Criminal Law

1032. Sodomy of an Intoxicated Person

The defendant is charged [in Count ______] with sodomy of a person while that person was intoxicated.

To prove that the defendant is guilty of this crime, the People must prove that:

1. The defendant committed an act of sodomy with another person;

2. The effect of (a/an) (intoxicating/anesthetic/controlled) substance prevented the other person from resisting;


3. The defendant knew or reasonably should have known that the effect of that substance prevented the other person from resisting.

Sodomy is any penetration, no matter how slight, of the anus of one person by the penis of another person. [Ejaculation is not required.]

A person is prevented from resisting if he or she is so intoxicated that he or she cannot give legal consent. In order to give legal consent, a person must be able to exercise reasonable judgment. In other words, the person must be able to understand and weigh the physical nature of the act, its moral character, and probable consequences. Legal consent is consent given freely and voluntarily by someone who knows the nature of the act involved.

[<If appropriate, insert controlled substance[s]> (is/are) [a] controlled substance[s].]

<Defense: Reasonable Belief Capable of Consent>

[The defendant is not guilty of this crime if (he/she) actually and reasonably believed that the other person was capable of consenting to the act, even if that belief was wrong. The People have the burden of proving beyond a reasonable doubt that the defendant did not actually and reasonably believe that the other person was capable of consenting. If the People have not met this burden, you must find the defendant not guilty.]

Bench Notes

Instructional Duty

The court has a sua sponte duty to give an instruction defining the elements of the crime.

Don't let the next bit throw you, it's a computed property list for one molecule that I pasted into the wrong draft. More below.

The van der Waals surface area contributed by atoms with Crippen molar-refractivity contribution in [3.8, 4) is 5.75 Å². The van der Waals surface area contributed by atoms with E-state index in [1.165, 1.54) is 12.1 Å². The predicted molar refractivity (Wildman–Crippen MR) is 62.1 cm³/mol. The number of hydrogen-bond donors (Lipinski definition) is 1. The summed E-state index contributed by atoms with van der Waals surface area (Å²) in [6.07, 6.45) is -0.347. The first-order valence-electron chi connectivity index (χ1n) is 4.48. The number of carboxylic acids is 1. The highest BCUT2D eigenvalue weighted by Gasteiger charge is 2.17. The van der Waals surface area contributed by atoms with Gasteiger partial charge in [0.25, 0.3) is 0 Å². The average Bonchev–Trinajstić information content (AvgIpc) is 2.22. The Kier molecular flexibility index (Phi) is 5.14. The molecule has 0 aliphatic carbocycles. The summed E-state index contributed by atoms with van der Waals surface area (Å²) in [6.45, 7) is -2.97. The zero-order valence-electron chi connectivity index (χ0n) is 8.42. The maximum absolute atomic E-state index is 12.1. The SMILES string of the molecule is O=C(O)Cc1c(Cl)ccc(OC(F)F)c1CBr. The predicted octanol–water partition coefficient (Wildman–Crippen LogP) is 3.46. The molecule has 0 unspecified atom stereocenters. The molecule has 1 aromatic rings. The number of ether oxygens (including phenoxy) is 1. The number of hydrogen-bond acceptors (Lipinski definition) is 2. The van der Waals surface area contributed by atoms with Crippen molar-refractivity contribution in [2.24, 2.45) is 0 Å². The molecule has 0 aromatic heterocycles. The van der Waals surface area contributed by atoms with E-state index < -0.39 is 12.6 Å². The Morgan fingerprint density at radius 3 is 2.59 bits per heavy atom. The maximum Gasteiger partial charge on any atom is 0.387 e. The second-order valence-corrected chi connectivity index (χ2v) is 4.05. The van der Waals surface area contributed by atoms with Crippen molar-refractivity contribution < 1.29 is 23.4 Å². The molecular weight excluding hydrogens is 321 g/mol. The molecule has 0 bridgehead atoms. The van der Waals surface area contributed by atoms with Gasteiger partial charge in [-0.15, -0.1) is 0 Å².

A space is provided to identify controlled substances if the parties agree that there is no issue of fact.

Defenses—Instructional Duty

The court has a sua sponte duty to instruct on the defense of reasonable belief the person was capable of consent if there is sufficient evidence to support the defense. (See People v. Giardino (2000) 82 Cal.App.4th 454, 472 [98 Cal.Rptr.2d 315].)

Related Instructions

CALCRIM No. 1031, Sodomy in Concert, may be given in conjunction with this instruction if appropriate.


Elements. Pen. Code, § 286(i); People v. Avila (2000) 80 Cal.App.4th 791, 802-803 [95 Cal.Rptr.2d 651].

Anesthetic Effect Defined. People v. Avila (2000) 80 Cal.App.4th 791, 798-799 [95 Cal.Rptr.2d 651].

Consent Defined. Pen. Code, § 261.6.

Controlled Substances Defined. Health & Safety Code, §§ 11054-11058; see People v. Avila (2000) 80 Cal.App.4th 791, 798, fn. 7 [95 Cal.Rptr.2d 651].

Prevented From Resisting Defined. See People v. Giardino (2000) 82 Cal.App.4th 454, 465-467 [in context of rape].

Sodomy Defined. Pen. Code, § 286(a); see People v. Singh (1923) 62 Cal.App. 450, 452 [217 P. 121] [ejaculation is not required].

Secondary Sources

2 Witkin & Epstein, California Criminal Law (3d ed. 2000) Sex Offenses and Crimes Against Decency, §§ 26, 29.

6 Millman, Sevilla & Tarlow, California Criminal Defense Practice, Ch. 142, Crimes Against the Person, § 142.20[1][b], [5] (Matthew Bender).

Lesser Included Offenses

Assault. Pen. Code, § 240.

Attempted Sodomy of Intoxicated Person. Pen. Code, §§ 664, 286(i).

Battery. Pen. Code, § 242.

Related Issues

See the Related Issues section under CALCRIM No. 1030, Sodomy by Force, Fear, or Threats.

(New January 2006)